Just A Malfunction



Scene Title Just A Malfunction
Synopsis Just doing some reading.
Date October 14, 2018

As the weather gets colder and colder, Huruma tends to stay inside if she has the choice. Fires, heaters, or thick sweaters are easy ways to keep her in one place; October may not be January, but she can still prefer the contentedness of being warm when the world outside is cold. The change in temperature here always makes her remember certain things- - the winters during the war, the massive storm years before, where she had found Kasha, the Ferry finding quiet solace in wintry commune, trekking through Canada and Alaska- - the bite at her fingers and nose tend to take her back the fastest. Some memories are nicer than others, of course. Smaller ones seem to become more treasured. Cold holidays with her ‘adopted’ families, visiting someone and kicking up a fire to sit beside, hot tea and a book.

Most people wouldn’t peg her for the type to get sentimental about such small things. Maybe once upon a time they’d be right, but now? It’s what fills spaces with meaning. Those she is closest to know this about her. Perhaps they do not know all of the reasons why she is so drawn to them, but what they do see is a person who missed out on those small things for much of her life- - and has apparently chosen her own tribe to catch up on them with.

The crackle of the fire is at a simmer, made of coals and a couple splits of log that are sheathed in embers. It warms the room, yet despite this Huruma has pulled a blanket over her shoulders in the chair she occupies. Feet tucked under, a book in her hands and an oil lamp allowing her to read.

It is nothing she needs to learn, but it is everything she needs to see. The creak of wood draws her attention upwards, senses reading a discomfort up above. She reaches out with a calming aura, almost passive in its presence. A subconscious sort of effort. Her natural reaction, anymore. Eyes turn back down to Wolves of Valhalla in her lap, thumb flipping the page forward.

Huruma reads through several chapters before there’s something else; her thoughts are not going whoever is on the floor above, but something about the volume she holds. She marks her place and examines the edges of the pages, flipping back through what she has already read.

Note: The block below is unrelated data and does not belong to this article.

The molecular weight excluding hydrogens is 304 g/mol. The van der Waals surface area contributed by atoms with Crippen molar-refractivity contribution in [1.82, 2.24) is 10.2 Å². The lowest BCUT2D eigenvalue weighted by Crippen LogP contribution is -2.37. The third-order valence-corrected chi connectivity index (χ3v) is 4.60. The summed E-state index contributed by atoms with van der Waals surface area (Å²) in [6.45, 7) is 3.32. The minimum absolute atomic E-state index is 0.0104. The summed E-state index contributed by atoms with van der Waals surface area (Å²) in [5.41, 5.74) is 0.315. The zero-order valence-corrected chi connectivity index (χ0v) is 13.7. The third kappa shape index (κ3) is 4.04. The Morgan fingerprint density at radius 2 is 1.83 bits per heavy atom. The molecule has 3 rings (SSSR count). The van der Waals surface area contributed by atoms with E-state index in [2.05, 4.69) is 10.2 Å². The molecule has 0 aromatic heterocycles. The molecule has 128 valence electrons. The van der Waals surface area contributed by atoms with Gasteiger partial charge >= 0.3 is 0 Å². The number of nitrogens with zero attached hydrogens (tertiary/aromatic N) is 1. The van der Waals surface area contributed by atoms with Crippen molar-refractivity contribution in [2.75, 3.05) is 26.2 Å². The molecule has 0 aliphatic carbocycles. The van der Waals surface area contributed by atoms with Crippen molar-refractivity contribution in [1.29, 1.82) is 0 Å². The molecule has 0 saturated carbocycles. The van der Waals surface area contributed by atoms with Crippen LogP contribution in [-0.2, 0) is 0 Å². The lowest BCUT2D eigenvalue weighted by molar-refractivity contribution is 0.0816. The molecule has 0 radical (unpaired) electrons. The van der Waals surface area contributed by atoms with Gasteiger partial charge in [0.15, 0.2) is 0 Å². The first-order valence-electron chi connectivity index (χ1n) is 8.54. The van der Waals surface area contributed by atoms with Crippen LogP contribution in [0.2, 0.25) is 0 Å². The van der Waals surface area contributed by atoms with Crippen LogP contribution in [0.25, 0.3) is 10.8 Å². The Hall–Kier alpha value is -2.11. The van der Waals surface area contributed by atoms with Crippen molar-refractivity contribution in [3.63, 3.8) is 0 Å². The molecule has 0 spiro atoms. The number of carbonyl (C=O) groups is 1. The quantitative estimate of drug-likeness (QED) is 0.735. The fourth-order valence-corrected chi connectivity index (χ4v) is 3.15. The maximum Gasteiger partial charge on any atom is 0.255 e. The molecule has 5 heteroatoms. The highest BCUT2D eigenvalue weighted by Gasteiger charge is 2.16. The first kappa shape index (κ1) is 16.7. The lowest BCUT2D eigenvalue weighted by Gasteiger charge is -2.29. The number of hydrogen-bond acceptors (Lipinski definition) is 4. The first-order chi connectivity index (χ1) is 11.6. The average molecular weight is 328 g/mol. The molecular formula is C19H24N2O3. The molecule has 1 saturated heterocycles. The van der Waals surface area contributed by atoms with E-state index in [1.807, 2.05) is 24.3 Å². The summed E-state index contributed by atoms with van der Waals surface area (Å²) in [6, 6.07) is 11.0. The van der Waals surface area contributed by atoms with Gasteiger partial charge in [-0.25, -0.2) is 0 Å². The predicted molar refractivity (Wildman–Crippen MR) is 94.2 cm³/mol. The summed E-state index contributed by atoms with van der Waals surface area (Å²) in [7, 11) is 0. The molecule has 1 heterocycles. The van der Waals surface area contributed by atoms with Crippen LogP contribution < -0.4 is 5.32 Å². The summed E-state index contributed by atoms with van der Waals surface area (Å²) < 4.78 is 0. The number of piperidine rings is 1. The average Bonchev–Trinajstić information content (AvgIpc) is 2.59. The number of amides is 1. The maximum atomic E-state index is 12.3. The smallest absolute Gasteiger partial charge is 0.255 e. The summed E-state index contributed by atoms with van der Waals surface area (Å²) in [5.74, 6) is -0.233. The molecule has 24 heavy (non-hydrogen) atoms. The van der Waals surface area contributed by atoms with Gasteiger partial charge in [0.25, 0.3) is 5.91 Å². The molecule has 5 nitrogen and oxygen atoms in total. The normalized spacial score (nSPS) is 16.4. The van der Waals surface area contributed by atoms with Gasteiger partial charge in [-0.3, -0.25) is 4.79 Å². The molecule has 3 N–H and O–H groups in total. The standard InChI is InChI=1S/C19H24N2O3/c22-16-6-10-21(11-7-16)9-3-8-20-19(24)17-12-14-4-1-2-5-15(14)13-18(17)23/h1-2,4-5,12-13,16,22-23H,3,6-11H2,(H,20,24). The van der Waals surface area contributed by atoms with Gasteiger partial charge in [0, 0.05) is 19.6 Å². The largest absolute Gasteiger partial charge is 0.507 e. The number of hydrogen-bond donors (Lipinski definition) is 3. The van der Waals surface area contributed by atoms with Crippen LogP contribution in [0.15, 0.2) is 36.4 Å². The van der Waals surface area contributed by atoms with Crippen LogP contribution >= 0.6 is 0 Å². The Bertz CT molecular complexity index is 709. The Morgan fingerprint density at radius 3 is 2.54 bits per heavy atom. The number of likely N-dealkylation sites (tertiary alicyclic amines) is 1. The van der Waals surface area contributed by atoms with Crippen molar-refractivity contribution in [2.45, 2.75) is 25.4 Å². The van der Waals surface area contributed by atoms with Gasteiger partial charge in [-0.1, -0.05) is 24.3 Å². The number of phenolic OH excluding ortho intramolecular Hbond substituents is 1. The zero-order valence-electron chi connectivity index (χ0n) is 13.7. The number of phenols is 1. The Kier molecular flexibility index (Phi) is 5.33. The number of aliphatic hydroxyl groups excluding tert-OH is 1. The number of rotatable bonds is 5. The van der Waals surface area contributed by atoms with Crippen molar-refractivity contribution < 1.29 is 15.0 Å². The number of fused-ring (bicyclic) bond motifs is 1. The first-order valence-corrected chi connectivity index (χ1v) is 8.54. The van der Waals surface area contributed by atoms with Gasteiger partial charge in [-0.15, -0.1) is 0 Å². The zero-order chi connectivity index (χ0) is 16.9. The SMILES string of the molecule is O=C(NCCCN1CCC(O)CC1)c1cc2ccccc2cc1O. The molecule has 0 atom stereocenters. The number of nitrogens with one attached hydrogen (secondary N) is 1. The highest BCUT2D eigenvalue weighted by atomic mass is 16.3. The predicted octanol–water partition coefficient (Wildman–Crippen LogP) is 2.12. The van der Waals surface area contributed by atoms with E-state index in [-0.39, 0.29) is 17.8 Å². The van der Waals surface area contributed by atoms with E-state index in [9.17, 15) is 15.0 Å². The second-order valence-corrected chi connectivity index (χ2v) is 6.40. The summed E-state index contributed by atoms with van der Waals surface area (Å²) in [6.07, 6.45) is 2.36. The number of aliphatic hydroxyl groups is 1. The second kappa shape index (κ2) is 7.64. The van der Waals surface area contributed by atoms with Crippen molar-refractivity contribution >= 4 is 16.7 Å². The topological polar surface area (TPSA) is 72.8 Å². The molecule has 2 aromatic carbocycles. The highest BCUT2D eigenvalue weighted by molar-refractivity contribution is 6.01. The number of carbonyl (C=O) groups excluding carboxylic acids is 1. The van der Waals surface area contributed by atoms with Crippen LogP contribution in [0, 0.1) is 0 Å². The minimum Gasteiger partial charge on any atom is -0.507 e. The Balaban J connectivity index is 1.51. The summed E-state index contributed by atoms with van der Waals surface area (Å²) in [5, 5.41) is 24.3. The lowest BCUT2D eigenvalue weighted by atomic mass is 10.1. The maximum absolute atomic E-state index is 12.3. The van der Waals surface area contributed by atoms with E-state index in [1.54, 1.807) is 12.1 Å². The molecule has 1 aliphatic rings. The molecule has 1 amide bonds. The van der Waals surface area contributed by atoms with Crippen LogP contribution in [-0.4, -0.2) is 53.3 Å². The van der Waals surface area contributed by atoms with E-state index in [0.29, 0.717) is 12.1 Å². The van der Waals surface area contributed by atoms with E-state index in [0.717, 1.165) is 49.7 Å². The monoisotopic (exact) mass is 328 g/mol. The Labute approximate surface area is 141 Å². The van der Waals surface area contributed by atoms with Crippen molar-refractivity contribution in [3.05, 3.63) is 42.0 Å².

Perhaps printing processes are not quite what they once were. Letters periodically pool bold amongst the others, as if the machine had needed alignment it was not getting. The error seems to extend through the entire book on closer inspection, including the appendices and the title pages.

“I should not be surprised.” Huruma murmurs to herself, sighing through her nose. Now that she sees the misprinting, she can’t unsee it when she starts back on her chapter. Halfway into the tale of the Verrazano-Narrows Bridge incident, she stops again, rubbing a fingertip along the inside of the spine. Reading about the Vanguard takes a brief backseat.

Wriggling out from under the blanket on her shoulders, one arm reaches out to take the oil lamp down from its perch and bring it closer.

Another faint sound upstairs distracts for just a moment, and Huruma is stillso as to not disturb anything, just in case. Pale eyes move down to the pages again, a frown twisted light on her lips.

“…It’s the same.” Her words are barely a breath, spoken so that they reach her own ears in a reassurance that she is not imagining things. Huruma folds the book closed and sets the lamp down, sliding from the coziness of the chair to locate a pencil— she of course heads right back, curling back against the blanket, feet up and book pulled to her knees. Tick, tick, tick… the golden pencil twitches in the grasp of dark fingers, patiently marking the errors out. They do repeat. Inside of different words, though. It is not a perfect repetition, as a machine might make.

Huruma moves her hand to the top margin, pencil tracing out capitalized letters.


She frowns again, hesitating and glancing up as if she might get caught doing something silly in the dark.


“What…” The familiar weight moves slow and familiar across the nape of her neck, and she jerks her head around to find nothing but the near distance of curtains drawn over window. Huruma stares down the plain drapery for some time, considering the tricks her mind seems to be playing. She continues, after a minute or so.


Mykotoe? Huruma’s neck and face heat with the flush of embarrassment. That’s not a word at all. She grumbles and growls at her own paranoia, marks her place, and slides the book onto the coffee table as she stands. The lamp gets snuffed, and the blanket gets hooped up over her shoulders and bundled over her head. The book and pencil gets one more scathing look before she creeps upstairs.

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